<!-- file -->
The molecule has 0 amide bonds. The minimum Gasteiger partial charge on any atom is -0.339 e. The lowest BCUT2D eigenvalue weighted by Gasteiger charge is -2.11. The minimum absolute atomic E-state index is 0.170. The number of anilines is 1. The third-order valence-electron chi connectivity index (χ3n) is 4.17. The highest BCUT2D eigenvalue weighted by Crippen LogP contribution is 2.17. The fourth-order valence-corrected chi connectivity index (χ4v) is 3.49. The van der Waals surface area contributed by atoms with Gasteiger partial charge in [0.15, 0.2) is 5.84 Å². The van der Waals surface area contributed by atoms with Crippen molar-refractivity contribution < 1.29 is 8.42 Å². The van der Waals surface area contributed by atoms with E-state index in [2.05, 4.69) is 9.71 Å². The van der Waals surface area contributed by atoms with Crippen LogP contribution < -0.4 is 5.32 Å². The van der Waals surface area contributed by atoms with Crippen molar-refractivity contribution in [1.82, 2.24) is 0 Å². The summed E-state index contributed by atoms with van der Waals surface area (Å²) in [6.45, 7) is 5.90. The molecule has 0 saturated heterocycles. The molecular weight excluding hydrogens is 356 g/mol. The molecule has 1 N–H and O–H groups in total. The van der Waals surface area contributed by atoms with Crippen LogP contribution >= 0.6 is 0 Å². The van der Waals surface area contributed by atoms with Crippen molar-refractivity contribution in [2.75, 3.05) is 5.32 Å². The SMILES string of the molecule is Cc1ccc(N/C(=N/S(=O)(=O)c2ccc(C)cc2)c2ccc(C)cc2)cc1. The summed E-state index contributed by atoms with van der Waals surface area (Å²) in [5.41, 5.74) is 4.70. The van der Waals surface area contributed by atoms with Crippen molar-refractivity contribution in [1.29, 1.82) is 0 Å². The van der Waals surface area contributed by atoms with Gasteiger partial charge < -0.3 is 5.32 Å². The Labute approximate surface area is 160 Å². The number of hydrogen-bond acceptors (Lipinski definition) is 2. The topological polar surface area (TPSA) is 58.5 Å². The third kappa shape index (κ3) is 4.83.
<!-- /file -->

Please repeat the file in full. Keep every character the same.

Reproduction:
The molecule has 0 amide bonds. The minimum Gasteiger partial charge on any atom is -0.339 e. The lowest BCUT2D eigenvalue weighted by Gasteiger charge is -2.11. The minimum absolute atomic E-state index is 0.170. The number of anilines is 1. The third-order valence-electron chi connectivity index (χ3n) is 4.17. The highest BCUT2D eigenvalue weighted by Crippen LogP contribution is 2.17. The fourth-order valence-corrected chi connectivity index (χ4v) is 3.49. The van der Waals surface area contributed by atoms with Gasteiger partial charge in [0.15, 0.2) is 5.84 Å². The van der Waals surface area contributed by atoms with Crippen molar-refractivity contribution < 1.29 is 8.42 Å². The van der Waals surface area contributed by atoms with E-state index in [2.05, 4.69) is 9.71 Å². The van der Waals surface area contributed by atoms with Crippen LogP contribution < -0.4 is 5.32 Å². The van der Waals surface area contributed by atoms with Crippen molar-refractivity contribution in [1.82, 2.24) is 0 Å². The summed E-state index contributed by atoms with van der Waals surface area (Å²) in [6.45, 7) is 5.90. The molecule has 0 saturated heterocycles. The molecular weight excluding hydrogens is 356 g/mol. The molecule has 1 N–H and O–H groups in total. The van der Waals surface area contributed by atoms with Crippen LogP contribution >= 0.6 is 0 Å². The van der Waals surface area contributed by atoms with Crippen molar-refractivity contribution in [2.75, 3.05) is 5.32 Å². The SMILES string of the molecule is Cc1ccc(N/C(=N/S(=O)(=O)c2ccc(C)cc2)c2ccc(C)cc2)cc1. The summed E-state index contributed by atoms with van der Waals surface area (Å²) in [5.41, 5.74) is 4.70. The van der Waals surface area contributed by atoms with Crippen molar-refractivity contribution in [1.29, 1.82) is 0 Å². The van der Waals surface area contributed by atoms with Gasteiger partial charge < -0.3 is 5.32 Å². The Labute approximate surface area is 160 Å². The number of hydrogen-bond acceptors (Lipinski definition) is 2. The topological polar surface area (TPSA) is 58.5 Å². The third kappa shape index (κ3) is 4.83.